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Fat Tuesday (the day before Lent, Ash Wednesday) is upon us again!  This year the celebration of Mardi Gras, also known as Shrove Tuesday, falls on Tuesday, March 8th. Although New Orleans does hold a unique place in the history of American Mardi Gras celebrations, it was actually first celebrated (and still is) in Mobile, Alabama in the year 1703.  This goes to show you that the inhabitants of the Gulf Coast are survivors!

Today, the Mardi Gras celebration in New Orleans is a truly unique experience due to the vast array of cultural influences. The French Quarter (Vieux Carre) alone represents layer upon layer of history and an unbelievable assortment of cultural expressions.  Two of the highest expressions of culture are her music (considered one of the birth places of American Jazz) along with Creole and Cajun cuisine.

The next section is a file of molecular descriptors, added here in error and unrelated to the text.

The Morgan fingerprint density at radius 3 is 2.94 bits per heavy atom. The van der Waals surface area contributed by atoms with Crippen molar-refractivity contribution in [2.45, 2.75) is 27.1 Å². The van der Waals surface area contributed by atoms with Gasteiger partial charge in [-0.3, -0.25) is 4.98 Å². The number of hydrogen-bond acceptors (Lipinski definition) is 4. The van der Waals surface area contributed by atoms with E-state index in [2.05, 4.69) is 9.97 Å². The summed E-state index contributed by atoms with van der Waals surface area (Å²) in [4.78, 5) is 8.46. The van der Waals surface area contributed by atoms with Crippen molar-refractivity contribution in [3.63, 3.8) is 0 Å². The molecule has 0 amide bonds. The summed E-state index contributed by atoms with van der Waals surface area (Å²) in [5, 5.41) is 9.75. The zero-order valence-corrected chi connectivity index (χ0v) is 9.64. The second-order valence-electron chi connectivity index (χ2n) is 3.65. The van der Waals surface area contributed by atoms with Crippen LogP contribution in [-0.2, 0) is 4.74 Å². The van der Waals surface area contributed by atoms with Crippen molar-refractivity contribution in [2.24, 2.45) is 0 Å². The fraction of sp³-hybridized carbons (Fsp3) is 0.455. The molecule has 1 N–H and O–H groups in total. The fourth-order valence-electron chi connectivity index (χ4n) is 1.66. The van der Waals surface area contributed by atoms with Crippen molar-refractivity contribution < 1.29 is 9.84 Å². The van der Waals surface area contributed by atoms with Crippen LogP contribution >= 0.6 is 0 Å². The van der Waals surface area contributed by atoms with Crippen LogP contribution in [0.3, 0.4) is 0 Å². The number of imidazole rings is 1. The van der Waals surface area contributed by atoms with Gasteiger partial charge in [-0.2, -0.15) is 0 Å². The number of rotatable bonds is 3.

Creole cooking is most identified with the French who immigrated to New Orleans and intertwined their cooking techniques with other cultural influences, local game, seafood and produce.   The word Cajun, a corruption of the word Acadian, refers to the descendants of French refuges relocated from Nova Scotia to the bayous of Louisiana in 1795. In many ways these two cooking styles overlap but are still distinctly different.

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